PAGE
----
I studied with Keith Copeland in Jordanstown in Belfast for four years running .It was a week long jazz summer school similar to what Sligo Jazz is now. I also studied with Conor Guilfoyle both privately and in Newpark.

Irish Drummers; Jerry you mentioned The Hothouse Flowers, when did you finish up with the band?

I finished with the Hothouse Flowers  in 1994. I then joined Engine Alley for a while and recorded one album with them. We toured around Ireland a bit.  I was offered a gig with Warren Zevon which I turned down. I'd forgotten that happened till somebody told me recently.

Irish Drummers; How did your music style change over the years?

From 29 onward, I thought Jazz was the way to go. I played right handed till I was 32. A thought came to me at a masterclass by Keith Copeland that if I played left handed I could become a jazz musician so I started to play left handed. I was pretty strict with myself. It's only very recently I started to play right handed again.

Irish Drummers; Apart from the music any other changes to your life?

 At 32 I stopped drinking and doing drugs. I had a bit of a break down. I had a great jazz gig on a Sunday in the Globe, I wasn't talking and I'd stop playing in the middle of songs for no reason. I did one gig in Cork where I didn't play for the whole gig. I just sat behind the kit. I did the diploma course in Newpark the first year it came in. It was a one year course then but it's a four year course now. I didn't play for the year but turned up to all the classes. I passed the playing part of the exams at the end of the year but failed the theory. Jazz theory is pretty difficult. Eventually I had to let the jazz thing go and I did. I just tried to get sober. I stopped playing all together. I did a lot of walking and praying. I think I didn't play at all for a couple of years. My head used to let me play one song a day .I had John Coltrane's Live at Birdland. It had a studio version of Alabama which was my song for the day for a while. Jimmy Garrison's bass line is unbelievable. After being about 8 years sober I set up a music school in Dun Laoghaire teaching kids from a disadvantaged area. I started under a CE scheme and after 3 years I just continued doing it myself. I'm still there today .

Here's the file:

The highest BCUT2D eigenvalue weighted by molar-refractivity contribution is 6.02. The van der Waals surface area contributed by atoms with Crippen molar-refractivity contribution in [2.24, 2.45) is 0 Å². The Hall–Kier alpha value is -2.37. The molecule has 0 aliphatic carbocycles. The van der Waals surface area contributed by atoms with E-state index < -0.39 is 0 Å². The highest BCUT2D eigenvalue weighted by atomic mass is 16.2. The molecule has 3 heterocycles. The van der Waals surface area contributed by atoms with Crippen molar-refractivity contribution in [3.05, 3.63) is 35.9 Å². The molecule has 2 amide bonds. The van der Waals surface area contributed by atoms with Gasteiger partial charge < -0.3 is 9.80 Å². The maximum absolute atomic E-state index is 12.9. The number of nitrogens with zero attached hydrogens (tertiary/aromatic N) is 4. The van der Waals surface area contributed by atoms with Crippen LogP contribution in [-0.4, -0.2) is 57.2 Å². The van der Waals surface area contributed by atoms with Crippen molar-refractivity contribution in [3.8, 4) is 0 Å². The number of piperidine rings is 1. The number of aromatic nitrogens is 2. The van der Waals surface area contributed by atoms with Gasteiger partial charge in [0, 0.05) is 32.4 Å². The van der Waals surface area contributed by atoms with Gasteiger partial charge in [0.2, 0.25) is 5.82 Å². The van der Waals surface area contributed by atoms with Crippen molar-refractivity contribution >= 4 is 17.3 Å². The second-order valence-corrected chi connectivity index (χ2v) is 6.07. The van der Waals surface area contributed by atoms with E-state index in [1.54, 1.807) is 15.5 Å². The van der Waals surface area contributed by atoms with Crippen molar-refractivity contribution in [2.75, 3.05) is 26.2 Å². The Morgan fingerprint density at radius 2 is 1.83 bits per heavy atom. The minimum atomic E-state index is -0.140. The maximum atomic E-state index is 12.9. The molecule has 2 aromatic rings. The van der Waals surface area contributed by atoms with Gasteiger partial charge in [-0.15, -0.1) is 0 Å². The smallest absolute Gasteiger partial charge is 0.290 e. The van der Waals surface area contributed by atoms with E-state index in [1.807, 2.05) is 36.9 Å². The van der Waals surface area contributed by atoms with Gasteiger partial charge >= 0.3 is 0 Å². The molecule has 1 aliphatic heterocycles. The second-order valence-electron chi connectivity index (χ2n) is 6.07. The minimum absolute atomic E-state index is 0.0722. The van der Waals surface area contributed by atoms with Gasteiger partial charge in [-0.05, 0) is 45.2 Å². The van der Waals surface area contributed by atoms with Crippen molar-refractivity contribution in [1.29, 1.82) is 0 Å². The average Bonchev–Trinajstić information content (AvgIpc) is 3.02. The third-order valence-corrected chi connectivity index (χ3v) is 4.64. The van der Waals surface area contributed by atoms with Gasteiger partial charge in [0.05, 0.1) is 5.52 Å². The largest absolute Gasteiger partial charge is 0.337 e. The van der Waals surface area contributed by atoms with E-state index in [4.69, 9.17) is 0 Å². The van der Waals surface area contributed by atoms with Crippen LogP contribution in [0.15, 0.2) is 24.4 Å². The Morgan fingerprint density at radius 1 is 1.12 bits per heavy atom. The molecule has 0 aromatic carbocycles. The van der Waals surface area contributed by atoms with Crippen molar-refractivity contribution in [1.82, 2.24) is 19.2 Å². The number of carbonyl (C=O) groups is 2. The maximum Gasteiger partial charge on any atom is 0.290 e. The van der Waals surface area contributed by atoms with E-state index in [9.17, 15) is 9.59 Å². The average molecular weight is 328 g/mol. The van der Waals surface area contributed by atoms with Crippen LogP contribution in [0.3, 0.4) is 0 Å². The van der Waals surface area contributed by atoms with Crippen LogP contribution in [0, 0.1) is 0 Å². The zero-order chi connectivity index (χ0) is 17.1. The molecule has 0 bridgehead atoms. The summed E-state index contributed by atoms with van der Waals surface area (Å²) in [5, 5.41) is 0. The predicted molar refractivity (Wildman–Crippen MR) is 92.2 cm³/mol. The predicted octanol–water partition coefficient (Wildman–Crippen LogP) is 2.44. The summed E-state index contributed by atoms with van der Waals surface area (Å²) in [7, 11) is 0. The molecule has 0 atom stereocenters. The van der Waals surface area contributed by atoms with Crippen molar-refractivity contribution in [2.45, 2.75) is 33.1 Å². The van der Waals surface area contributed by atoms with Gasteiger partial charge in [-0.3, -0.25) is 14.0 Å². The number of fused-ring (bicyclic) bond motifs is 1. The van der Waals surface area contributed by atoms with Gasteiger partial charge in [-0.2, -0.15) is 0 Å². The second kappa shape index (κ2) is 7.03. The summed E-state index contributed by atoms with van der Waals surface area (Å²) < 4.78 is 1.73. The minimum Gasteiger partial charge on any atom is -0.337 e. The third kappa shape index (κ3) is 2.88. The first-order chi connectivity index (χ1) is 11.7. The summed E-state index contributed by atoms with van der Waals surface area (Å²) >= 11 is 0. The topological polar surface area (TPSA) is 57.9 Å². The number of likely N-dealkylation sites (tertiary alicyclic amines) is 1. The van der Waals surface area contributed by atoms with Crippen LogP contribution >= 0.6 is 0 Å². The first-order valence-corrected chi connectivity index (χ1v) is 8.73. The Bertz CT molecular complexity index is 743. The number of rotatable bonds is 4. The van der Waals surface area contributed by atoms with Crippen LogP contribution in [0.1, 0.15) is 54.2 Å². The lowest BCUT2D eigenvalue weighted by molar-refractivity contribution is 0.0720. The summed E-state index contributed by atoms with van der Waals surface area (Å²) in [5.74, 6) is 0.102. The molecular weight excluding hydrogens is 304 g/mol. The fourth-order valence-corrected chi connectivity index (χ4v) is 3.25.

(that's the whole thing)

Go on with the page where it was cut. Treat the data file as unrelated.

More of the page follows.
Irish Drummers; Did you take any further exams?

7 years ago I did a Masters in Music Performance (jazz) in DIT in Rathmines with Mike Nielsen. I got a second class honour which I was delighted with. It got me back playing every day again and  I really haven't had to stop up to now. I also met John Reilly for the first time that summer. He was teaching at the Sligo Jazz Project. One of the world’s best teacher's, if not the best, at 200 euro (in 2010) for the week. Great! I went the 3 years he was there. He got me playing stuff I never thought I could play. His books are great. At the risk of going on I also really got into a drummer called Ari Hoenig. He's got a really good book and DVD on metric modulation which is definitely the new jazz rhythmically. If it's musical and you can hear it, it's deadly. There's a new breed of Drummer these days. The standard is awesome really, technically anyway. I don't know is it always musical although there are definitely guys who can marry both. Brian Blade, Eric Harland, Marcus Guilmore, Ari Hoenig, Justin Faulkner, Mark Guiliana, Dan Weiss, Justin Brown, Gregory Hutchinson. Chris Dave at his best is so unique and exciting. Undoubtedly lots more I don't know about.

Irish Drummers; What drum gear do you use?

I have a Pearl DLX that I used with the Flowers.  20 inch Bass Drum 10 and 14 inch toms and a Yamaha maple snare. 

Irish Drummers; What current projects are you involved in?